After “languishing” in 2020, will 2021 be the year of the YOLO?

Going YOLO

Some say, yes. Most people go through a period of doubt about their lives and careers at some point, and the pandemic has accelerated that process to an extraordinary extent. It has given us a chance to evaluate what really matters to us, and heightened our realisation that life is short. The obvious conclusion is that we should enjoy ourselves while we can.

Others argue that, exciting though the idea of fundamentally changing our lives might seem, it is just too scary. We tend to hear about people it has worked well for, but for others it can be a disaster. Opting out is fine if you have large savings and the kind of skills that make it easy to return to the job market, but the majority of people do not.

You Decide

  1. “Deferred gratification” means enjoying something later rather than now. Is there a case for it?
  2. Should companies feel responsible for their employees’ lives outside the office?


  1. One YOLOist keeps a chart on which he lists the things he might do in life, with pros and cons for each. In pairs, make similar charts for your own lives.
  2. The 1920s were known not only for fun but for enormous creativity in the arts. Divide into teams to research an influential movement or individual from the era, and make a presentation to the rest of your class.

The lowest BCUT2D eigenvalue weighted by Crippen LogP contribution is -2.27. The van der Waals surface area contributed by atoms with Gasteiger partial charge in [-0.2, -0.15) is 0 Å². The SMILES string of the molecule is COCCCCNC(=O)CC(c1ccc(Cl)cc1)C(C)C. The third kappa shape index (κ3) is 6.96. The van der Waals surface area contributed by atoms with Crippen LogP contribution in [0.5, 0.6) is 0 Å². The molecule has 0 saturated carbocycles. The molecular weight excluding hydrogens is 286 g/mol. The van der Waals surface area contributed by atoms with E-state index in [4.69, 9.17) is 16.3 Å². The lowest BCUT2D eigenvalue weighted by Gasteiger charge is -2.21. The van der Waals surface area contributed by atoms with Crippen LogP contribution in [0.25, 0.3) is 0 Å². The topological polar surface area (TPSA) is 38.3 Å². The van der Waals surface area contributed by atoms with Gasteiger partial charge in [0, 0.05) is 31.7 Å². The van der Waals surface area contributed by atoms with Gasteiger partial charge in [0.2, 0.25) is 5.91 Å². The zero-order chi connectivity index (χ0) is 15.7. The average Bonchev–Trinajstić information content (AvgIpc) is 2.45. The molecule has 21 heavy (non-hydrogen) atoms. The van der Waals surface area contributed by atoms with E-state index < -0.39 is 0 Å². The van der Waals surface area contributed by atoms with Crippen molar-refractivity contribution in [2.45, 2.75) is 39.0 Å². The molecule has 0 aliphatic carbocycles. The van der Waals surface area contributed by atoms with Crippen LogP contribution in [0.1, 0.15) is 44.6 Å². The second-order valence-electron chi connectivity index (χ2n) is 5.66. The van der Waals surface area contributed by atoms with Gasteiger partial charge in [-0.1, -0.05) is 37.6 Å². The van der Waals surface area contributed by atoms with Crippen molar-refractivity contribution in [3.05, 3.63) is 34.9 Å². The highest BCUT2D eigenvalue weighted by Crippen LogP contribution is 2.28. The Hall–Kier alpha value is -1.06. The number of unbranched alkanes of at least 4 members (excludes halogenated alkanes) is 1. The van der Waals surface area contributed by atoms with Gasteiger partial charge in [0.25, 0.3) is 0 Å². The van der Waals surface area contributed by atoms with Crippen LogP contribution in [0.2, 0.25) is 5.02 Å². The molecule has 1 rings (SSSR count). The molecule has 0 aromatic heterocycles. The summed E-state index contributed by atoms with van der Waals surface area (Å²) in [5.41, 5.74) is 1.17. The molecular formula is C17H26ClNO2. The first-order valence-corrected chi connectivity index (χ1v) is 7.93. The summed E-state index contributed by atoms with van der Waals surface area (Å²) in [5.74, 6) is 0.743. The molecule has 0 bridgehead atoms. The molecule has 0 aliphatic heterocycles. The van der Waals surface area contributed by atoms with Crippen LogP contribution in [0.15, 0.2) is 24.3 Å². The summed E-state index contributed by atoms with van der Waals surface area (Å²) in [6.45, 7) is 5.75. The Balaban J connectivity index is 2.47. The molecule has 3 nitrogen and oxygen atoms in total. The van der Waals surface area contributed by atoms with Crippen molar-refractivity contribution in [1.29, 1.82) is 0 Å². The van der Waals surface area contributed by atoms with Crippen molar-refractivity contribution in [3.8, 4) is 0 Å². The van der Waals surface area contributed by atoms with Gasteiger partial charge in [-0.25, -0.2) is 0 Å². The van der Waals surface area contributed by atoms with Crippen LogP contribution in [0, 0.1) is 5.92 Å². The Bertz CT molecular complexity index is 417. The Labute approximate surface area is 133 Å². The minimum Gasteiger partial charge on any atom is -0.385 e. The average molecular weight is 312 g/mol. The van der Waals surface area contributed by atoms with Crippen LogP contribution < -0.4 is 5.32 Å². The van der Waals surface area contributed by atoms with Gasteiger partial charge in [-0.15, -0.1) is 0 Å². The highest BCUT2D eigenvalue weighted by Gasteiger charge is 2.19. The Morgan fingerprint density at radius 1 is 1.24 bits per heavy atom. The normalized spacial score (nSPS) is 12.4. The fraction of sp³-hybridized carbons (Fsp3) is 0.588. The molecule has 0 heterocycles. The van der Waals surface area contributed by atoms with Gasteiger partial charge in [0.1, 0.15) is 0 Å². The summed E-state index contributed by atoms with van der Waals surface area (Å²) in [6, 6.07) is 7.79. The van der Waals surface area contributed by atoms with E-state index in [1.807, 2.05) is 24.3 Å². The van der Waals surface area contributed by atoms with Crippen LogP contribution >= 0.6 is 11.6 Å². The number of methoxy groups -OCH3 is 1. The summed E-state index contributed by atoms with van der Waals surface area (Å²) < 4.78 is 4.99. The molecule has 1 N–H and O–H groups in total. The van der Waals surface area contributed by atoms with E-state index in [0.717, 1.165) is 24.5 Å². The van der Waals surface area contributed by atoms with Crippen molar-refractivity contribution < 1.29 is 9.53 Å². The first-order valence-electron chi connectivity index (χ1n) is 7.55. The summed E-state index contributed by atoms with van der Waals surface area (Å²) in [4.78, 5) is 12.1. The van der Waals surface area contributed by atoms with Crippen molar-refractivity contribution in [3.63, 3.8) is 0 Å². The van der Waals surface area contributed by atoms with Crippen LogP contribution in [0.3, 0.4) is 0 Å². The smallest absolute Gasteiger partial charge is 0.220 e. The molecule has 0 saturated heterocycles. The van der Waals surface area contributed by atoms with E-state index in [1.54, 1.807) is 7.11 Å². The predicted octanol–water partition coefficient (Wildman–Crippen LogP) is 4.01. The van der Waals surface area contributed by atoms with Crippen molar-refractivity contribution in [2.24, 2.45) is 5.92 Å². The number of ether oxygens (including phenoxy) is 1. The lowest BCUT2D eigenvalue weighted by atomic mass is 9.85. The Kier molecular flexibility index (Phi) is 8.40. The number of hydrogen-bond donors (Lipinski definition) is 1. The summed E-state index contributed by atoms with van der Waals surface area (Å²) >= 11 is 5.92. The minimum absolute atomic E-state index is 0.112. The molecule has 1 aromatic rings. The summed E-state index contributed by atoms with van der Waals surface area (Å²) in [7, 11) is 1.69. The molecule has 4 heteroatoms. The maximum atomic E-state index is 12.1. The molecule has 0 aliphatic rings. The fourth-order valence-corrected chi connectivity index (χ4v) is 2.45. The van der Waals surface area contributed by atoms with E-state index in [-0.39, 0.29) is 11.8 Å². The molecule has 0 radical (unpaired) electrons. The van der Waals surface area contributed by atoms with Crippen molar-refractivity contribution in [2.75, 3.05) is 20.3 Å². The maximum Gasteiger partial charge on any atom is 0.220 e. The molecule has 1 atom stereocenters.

Some People Say...

“There is a certain relief in change, even though it be from bad to worse.”

Washington Irving (1783 – 1859), American author

What do you think?

Q & A

What do we know?
It is generally agreed that employers need to change their way of doing things if they are not to lose many of their staff to YOLO. A recent survey found that over 40% of workers around the world are considering leaving their jobs this year. Companies such as Twitter are so worried that they have started giving staff extra time off. One Wall Street firm has even given employees holidays with all their expenses paid.
What do we not know?
One main area of debate is around whether the 2020s will become an era like the 1920s. After the horrors of World War One and Spanish flu, including a huge loss of life among young people, many of the survivors simply wanted to enjoy themselves: the decade is synonymous with jazz music, dancing and wild parties. The ten years after World War Two, on the other hand, were a period of drabness and exhaustion for most people.

Word Watch

A word or sound repeated to help meditation in Buddhism and Hinduism. It has also come to mean any phrase which expresses a strong belief.
The term was first popularised by the rapper Drake in his 2011 recording The Motto.
Daily Beast
The name is taken from a fictional newspaper in Evelyn Waugh’s classic novel about journalism, Scoop.
A kayak is a narrow boat for one person using a double-bladed paddle. The name originated in Greenland. It is different from canoeing, which involves a single-bladed paddle.
A cure for something. It originally meant a medicine against poison.
The word derives from a Latin verb meaning to be ill.
A state of inactivity. Stagnant water becomes foul because it has no current moving through it.